The US Department of Transportation has established a new “one-stop shop” to help both public project sponsors and private investors navigate and take advantage of the various financing options available to them through the government agency.
The Build America Bureau will bring a handful of credit programmes under one roof, including the Transportation Infrastructure Finance and Innovation Act (TIFIA), the Railroad Rehabilitation & Improvement Financing (RRIF) programme and Private Activity Bonds (PABs). It will also administer the new $800 million Fostering Advancements in Shipping and Transportation for the Long-Term Achievement of National Efficiencies (FASTLANE) grant programme.
“The Build America Bureau – which we call ‘the Bureau’ – will drive transportation infrastructure development projects in the United States by streamlining credit opportunities and grants more quickly and transparently, while providing technical assistance and encouraging innovative best practices in project planning, financing, delivery, and monitoring,” US Secretary of Transportation Anthony Foxx said in a statement.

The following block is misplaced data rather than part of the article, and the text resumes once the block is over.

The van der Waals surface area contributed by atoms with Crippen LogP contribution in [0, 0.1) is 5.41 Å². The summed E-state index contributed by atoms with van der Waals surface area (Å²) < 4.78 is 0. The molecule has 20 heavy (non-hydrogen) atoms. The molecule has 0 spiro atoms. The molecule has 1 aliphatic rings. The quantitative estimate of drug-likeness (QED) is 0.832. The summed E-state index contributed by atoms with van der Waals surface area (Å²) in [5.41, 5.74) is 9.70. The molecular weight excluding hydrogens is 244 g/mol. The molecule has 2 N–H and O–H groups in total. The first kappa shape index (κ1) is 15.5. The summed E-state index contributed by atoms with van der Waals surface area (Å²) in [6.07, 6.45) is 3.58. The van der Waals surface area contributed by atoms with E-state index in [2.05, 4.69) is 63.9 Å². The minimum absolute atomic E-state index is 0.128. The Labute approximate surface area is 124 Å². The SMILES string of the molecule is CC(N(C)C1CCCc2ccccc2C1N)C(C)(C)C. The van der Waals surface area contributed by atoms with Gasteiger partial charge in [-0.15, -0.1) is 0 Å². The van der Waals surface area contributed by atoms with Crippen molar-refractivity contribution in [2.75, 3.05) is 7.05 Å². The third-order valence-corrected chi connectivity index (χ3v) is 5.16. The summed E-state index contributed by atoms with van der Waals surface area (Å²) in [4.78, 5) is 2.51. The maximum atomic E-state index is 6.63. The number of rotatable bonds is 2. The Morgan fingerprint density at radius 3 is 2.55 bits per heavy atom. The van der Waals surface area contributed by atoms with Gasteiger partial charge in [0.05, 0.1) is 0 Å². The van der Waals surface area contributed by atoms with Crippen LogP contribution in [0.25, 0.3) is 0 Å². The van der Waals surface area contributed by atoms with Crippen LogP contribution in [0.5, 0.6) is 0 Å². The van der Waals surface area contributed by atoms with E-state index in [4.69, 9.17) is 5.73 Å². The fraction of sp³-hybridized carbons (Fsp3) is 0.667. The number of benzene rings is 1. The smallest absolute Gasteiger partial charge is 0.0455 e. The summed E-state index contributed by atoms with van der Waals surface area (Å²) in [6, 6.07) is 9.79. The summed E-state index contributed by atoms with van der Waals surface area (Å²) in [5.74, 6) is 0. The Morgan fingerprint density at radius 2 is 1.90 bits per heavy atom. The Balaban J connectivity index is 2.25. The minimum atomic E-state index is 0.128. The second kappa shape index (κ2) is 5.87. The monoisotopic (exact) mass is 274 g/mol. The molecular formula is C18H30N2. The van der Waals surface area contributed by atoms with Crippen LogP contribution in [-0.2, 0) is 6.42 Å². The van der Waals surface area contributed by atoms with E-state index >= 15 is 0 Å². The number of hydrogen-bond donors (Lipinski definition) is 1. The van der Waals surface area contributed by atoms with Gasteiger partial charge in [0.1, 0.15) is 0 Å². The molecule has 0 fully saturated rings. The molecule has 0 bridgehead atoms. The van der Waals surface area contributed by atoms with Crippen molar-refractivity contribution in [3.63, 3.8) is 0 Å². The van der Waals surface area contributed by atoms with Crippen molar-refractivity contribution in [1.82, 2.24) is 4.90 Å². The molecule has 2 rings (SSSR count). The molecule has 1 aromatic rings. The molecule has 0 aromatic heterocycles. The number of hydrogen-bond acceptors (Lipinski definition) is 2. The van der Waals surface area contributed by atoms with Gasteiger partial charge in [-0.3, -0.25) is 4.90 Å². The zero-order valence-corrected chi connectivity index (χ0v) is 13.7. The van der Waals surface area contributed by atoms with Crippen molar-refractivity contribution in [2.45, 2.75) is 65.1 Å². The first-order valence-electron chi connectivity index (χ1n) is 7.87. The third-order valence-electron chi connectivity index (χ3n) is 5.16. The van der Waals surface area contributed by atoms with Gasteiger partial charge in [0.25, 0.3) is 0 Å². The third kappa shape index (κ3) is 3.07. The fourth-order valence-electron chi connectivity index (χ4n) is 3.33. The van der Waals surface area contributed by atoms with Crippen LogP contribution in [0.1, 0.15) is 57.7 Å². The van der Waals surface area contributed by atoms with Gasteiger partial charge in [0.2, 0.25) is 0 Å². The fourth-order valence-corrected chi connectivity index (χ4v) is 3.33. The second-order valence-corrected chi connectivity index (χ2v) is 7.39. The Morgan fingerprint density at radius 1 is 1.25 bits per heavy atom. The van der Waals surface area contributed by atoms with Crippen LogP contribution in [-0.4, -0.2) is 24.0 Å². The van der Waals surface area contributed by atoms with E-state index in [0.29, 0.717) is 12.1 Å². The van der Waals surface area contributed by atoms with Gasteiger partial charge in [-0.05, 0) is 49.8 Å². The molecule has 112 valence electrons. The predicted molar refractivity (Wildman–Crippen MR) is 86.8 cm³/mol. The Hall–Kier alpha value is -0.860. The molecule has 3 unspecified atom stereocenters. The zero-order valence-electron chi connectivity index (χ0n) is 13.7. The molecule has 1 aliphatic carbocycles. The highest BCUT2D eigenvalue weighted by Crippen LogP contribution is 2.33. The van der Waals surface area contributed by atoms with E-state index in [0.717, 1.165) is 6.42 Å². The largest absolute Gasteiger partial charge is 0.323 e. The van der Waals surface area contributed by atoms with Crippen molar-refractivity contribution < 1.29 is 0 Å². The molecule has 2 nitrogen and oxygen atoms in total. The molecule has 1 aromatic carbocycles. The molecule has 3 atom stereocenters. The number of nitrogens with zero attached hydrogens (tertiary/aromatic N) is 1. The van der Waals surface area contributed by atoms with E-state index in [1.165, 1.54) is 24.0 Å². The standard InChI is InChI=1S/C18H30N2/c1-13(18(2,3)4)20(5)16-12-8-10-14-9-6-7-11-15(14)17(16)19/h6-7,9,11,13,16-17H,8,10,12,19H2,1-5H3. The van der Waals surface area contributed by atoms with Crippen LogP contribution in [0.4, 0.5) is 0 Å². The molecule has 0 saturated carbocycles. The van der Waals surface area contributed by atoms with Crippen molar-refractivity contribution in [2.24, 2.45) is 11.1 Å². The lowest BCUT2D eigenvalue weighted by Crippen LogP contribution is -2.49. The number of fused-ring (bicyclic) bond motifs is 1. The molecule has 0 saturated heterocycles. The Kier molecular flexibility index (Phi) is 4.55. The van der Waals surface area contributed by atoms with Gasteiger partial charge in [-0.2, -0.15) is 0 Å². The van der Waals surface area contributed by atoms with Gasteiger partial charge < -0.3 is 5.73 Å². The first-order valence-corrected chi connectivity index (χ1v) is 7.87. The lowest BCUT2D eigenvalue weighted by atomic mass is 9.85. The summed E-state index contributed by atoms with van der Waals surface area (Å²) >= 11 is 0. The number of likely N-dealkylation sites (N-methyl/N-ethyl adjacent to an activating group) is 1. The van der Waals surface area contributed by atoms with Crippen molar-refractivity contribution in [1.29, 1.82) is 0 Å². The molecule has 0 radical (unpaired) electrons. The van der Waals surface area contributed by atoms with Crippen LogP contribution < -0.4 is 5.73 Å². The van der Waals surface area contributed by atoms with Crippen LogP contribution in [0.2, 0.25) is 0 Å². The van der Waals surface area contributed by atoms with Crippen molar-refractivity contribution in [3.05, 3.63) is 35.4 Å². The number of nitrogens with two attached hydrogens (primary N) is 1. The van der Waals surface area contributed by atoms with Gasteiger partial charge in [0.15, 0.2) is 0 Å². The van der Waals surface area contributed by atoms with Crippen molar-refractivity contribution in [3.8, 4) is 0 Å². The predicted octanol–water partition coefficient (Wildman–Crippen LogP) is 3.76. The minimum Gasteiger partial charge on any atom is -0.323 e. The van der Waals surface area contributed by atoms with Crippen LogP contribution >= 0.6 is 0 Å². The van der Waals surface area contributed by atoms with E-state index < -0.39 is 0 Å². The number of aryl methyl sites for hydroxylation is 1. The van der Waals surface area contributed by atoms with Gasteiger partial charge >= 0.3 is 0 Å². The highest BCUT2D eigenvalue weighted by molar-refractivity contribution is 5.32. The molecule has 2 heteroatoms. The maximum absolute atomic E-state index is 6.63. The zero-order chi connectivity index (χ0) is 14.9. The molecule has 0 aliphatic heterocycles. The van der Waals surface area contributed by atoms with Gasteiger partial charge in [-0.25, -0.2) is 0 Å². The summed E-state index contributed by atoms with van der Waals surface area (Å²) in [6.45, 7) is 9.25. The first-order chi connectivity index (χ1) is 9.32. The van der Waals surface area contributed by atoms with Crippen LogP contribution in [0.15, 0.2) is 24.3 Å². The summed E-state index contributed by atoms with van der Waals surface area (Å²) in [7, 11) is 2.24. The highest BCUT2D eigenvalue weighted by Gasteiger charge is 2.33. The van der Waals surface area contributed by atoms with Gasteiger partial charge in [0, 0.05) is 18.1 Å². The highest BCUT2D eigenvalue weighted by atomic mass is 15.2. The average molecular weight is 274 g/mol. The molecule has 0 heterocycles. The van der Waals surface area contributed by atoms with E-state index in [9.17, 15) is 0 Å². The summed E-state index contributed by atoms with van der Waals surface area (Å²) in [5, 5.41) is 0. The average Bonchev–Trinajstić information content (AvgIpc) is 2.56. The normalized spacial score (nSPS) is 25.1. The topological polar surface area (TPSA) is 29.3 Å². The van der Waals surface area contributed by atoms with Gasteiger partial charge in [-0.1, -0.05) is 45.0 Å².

The new centre is made possible by the latest multi-year surface transportation legislation, the FAST Act, enacted last December.
“The work we’ve done through [BATIC] has led Congress to pass a provision that allows us to put that on steroids,” Foxx told Infrastructure Investor in an interview the day the FAST Act was sent to President Barack Obama for signing. “The provision for an innovative financing bureau gives us the Congressionally-designated authority to consolidate our credit programmes, which we were not able to do before.”
According to the statement, the Bureau’s credit team will be able to underwrite loans from multiple sources, for example a TIFIA and RRIF loan, into a single credit package. In addition to consolidating USDOT’s credit programmes, the Bureau will also have an outreach and project development division and a division dedicated to the FASTLANE grant programme.
“Although DOT has been successful in delivering major transportation infrastructure in innovative ways with a variety of public and private partners, the existing processes can be often overly complex, time-consuming to access, and frustrating to navigate,” Foxx commented. “While transportation projects are increasingly multi-modal, the existing federal credit and funding programmes remained siloed by mode.”